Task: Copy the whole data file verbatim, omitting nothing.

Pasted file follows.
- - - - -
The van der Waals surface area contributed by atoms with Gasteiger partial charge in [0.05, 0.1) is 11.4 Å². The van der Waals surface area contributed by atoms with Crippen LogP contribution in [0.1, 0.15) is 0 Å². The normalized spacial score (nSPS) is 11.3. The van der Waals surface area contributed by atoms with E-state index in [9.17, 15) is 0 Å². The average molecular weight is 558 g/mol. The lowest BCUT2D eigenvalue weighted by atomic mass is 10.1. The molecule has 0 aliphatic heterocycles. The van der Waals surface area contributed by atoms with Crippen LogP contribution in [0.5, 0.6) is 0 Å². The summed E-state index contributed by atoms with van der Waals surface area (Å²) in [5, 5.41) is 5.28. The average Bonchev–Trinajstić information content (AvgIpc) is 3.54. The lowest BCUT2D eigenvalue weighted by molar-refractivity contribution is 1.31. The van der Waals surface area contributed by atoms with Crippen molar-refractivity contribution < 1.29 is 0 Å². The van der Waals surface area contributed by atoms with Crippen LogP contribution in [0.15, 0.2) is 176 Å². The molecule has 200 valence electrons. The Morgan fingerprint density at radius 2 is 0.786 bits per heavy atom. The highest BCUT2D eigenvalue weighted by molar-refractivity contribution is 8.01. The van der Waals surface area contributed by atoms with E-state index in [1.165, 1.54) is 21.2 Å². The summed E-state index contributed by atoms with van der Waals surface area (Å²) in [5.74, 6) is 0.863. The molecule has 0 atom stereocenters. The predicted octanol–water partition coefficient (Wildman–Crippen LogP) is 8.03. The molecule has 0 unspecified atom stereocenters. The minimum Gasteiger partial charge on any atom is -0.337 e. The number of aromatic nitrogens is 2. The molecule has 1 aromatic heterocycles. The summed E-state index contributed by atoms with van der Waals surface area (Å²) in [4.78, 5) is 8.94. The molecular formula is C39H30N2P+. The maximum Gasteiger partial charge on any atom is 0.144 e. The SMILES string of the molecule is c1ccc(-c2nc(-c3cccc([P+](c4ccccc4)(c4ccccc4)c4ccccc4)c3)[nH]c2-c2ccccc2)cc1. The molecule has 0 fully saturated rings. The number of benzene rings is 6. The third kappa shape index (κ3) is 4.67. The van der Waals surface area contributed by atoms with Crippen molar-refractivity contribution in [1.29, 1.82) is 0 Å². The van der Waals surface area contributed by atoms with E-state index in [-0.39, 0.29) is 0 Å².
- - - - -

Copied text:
The van der Waals surface area contributed by atoms with Gasteiger partial charge in [0.05, 0.1) is 11.4 Å². The van der Waals surface area contributed by atoms with Crippen LogP contribution in [0.1, 0.15) is 0 Å². The normalized spacial score (nSPS) is 11.3. The van der Waals surface area contributed by atoms with E-state index in [9.17, 15) is 0 Å². The average molecular weight is 558 g/mol. The lowest BCUT2D eigenvalue weighted by atomic mass is 10.1. The molecule has 0 aliphatic heterocycles. The van der Waals surface area contributed by atoms with Crippen LogP contribution in [0.5, 0.6) is 0 Å². The summed E-state index contributed by atoms with van der Waals surface area (Å²) in [5, 5.41) is 5.28. The average Bonchev–Trinajstić information content (AvgIpc) is 3.54. The lowest BCUT2D eigenvalue weighted by molar-refractivity contribution is 1.31. The van der Waals surface area contributed by atoms with Crippen molar-refractivity contribution < 1.29 is 0 Å². The van der Waals surface area contributed by atoms with Crippen LogP contribution in [0.15, 0.2) is 176 Å². The molecule has 200 valence electrons. The Morgan fingerprint density at radius 2 is 0.786 bits per heavy atom. The highest BCUT2D eigenvalue weighted by molar-refractivity contribution is 8.01. The van der Waals surface area contributed by atoms with E-state index in [1.165, 1.54) is 21.2 Å². The summed E-state index contributed by atoms with van der Waals surface area (Å²) in [5.74, 6) is 0.863. The molecule has 0 atom stereocenters. The predicted octanol–water partition coefficient (Wildman–Crippen LogP) is 8.03. The molecule has 0 unspecified atom stereocenters. The minimum Gasteiger partial charge on any atom is -0.337 e. The number of aromatic nitrogens is 2. The molecule has 1 aromatic heterocycles. The summed E-state index contributed by atoms with van der Waals surface area (Å²) in [4.78, 5) is 8.94. The molecular formula is C39H30N2P+. The maximum Gasteiger partial charge on any atom is 0.144 e. The SMILES string of the molecule is c1ccc(-c2nc(-c3cccc([P+](c4ccccc4)(c4ccccc4)c4ccccc4)c3)[nH]c2-c2ccccc2)cc1. The molecule has 0 fully saturated rings. The number of benzene rings is 6. The third kappa shape index (κ3) is 4.67. The van der Waals surface area contributed by atoms with Crippen molar-refractivity contribution in [1.29, 1.82) is 0 Å². The van der Waals surface area contributed by atoms with E-state index in [-0.39, 0.29) is 0 Å².